Congress And Other Agencies Removing Racist Language From Laws And Forms (VIDEO)

Congress passed a bill on Monday to remove racist language written into laws. There were a few cases of the words “Oriental” and “Negro” still on a few older laws.

The Department of Energy Organization Act said this:

“…a Negro, Puerto Rican, American Indian, Eskimo, Oriental, or Aleut or is a Spanish speaking individual of Spanish descent”

That has been replaced by this:

“…Asian American, Native Hawaiian, a Pacific Islander, African American, Hispanic, Puerto Rican, Native American, or an Alaska Native.”

A 1976 public works bill now looks like this:

“…Asian American, Native Hawaiian, Pacific Islanders, African American, Hispanic, Native American, or Alaska Natives…”

Representative Grace Meng had this to say about the term “Oriental:”

“The word ‘Oriental’ is a derogatory and antiquated term and the passage of this legislation will soon force the United States government to finally stop using it. Repealing this term is long overdue. ‘Oriental’ no longer deserves a place in federal law, and very shortly it will finally be a thing of the past.”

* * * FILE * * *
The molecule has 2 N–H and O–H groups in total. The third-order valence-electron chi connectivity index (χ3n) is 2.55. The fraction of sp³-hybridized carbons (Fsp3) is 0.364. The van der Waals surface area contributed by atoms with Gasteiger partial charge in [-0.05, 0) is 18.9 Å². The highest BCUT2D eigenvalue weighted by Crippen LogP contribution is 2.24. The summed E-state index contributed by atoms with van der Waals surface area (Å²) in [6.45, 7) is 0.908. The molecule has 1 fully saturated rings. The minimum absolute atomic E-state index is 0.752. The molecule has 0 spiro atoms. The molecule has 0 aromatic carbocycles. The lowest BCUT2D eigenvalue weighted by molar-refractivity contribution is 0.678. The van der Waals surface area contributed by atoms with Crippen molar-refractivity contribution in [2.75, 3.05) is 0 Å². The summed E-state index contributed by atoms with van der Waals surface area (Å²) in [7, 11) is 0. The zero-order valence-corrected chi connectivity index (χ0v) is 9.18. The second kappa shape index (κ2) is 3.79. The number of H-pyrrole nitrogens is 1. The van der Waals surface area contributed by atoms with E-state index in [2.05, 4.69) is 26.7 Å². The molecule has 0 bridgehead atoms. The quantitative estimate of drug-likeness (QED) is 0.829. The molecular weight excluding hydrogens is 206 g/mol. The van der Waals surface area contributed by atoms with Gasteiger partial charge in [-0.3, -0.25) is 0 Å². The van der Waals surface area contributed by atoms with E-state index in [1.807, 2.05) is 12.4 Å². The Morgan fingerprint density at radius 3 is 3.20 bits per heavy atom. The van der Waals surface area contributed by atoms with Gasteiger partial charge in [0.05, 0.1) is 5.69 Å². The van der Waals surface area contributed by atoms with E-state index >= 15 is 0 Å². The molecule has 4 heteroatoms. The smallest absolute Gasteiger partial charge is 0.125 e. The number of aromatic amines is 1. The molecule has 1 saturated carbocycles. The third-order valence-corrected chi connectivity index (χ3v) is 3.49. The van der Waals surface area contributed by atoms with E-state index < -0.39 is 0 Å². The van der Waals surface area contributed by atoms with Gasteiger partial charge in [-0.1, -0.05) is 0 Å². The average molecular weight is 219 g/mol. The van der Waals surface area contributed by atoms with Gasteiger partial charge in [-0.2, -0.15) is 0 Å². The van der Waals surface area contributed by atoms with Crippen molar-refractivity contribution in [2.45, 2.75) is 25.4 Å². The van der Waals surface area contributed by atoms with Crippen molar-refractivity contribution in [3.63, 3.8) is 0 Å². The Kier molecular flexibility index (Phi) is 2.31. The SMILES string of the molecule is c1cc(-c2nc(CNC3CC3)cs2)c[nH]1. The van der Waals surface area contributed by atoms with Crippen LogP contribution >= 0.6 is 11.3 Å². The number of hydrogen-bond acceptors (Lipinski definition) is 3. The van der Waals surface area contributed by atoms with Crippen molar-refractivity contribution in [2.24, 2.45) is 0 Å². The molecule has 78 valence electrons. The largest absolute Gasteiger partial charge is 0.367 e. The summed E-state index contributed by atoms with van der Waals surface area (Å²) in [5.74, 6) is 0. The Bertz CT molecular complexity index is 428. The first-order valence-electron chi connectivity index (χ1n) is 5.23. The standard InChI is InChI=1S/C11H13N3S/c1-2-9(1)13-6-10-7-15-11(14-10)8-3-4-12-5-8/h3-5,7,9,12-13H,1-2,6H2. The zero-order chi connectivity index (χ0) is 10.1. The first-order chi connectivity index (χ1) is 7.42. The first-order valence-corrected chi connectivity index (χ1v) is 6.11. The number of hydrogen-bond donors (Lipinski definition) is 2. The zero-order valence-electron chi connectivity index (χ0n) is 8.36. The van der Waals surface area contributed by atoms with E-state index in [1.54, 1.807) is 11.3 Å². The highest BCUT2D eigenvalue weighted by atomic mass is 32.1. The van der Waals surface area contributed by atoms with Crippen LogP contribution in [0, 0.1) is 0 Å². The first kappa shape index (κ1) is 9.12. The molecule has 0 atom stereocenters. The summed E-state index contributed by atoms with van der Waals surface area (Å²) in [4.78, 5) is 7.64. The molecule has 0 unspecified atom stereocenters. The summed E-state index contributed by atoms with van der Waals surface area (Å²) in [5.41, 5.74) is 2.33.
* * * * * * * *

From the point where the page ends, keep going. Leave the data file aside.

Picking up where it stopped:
This is the not only area that is changing racial terms in this country. The U.S. Census Bureau is constantly changing its categories to fit with today’s language standards. In 1790, the categories were: “free white females and males,” “slaves,” and “all other free persons.” In 1850, the race categories on the Census were “Black; mulatto” and “white.” In 1950, the categories were: “American Indian,” “Chines; Filipino; Japanese,” “Negro,” “White,” and “Other.”

This next Census form in 2020 will not have race or nationality. They will be using “categories” instead of racially definitive terms. The categories are constantly changing with our changing society. The Census Bureau sent out a test questionnaire without the race categories removed. Hopefully, they can find a way to compile data without the offensive language.

Here is a chart showing the evolution of the race categories on the Census forms:

Featured image by Eric Fischer via Flickr, available under Creative Commons Attribution 2.0 Generic license.

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